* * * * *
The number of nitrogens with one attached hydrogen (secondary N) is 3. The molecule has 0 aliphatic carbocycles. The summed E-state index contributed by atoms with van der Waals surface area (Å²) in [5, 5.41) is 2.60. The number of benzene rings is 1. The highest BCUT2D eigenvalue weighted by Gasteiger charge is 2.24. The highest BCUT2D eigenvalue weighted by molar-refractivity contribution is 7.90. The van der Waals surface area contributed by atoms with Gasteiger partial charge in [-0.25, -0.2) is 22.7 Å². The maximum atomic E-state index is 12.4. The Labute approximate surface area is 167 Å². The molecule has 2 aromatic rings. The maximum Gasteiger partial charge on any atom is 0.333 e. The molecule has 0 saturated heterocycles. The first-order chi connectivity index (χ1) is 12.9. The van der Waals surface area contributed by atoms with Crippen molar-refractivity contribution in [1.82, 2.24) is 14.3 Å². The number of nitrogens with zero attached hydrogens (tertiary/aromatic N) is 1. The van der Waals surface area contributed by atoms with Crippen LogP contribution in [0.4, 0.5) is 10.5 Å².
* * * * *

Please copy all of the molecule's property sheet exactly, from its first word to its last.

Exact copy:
The number of nitrogens with one attached hydrogen (secondary N) is 3. The molecule has 0 aliphatic carbocycles. The summed E-state index contributed by atoms with van der Waals surface area (Å²) in [5, 5.41) is 2.60. The number of benzene rings is 1. The highest BCUT2D eigenvalue weighted by Gasteiger charge is 2.24. The highest BCUT2D eigenvalue weighted by molar-refractivity contribution is 7.90. The van der Waals surface area contributed by atoms with Gasteiger partial charge in [-0.25, -0.2) is 22.7 Å². The maximum atomic E-state index is 12.4. The Labute approximate surface area is 167 Å². The molecule has 2 aromatic rings. The maximum Gasteiger partial charge on any atom is 0.333 e. The molecule has 0 saturated heterocycles. The first-order chi connectivity index (χ1) is 12.9. The van der Waals surface area contributed by atoms with Crippen molar-refractivity contribution in [1.82, 2.24) is 14.3 Å². The number of nitrogens with zero attached hydrogens (tertiary/aromatic N) is 1. The van der Waals surface area contributed by atoms with Crippen LogP contribution in [0.4, 0.5) is 10.5 Å².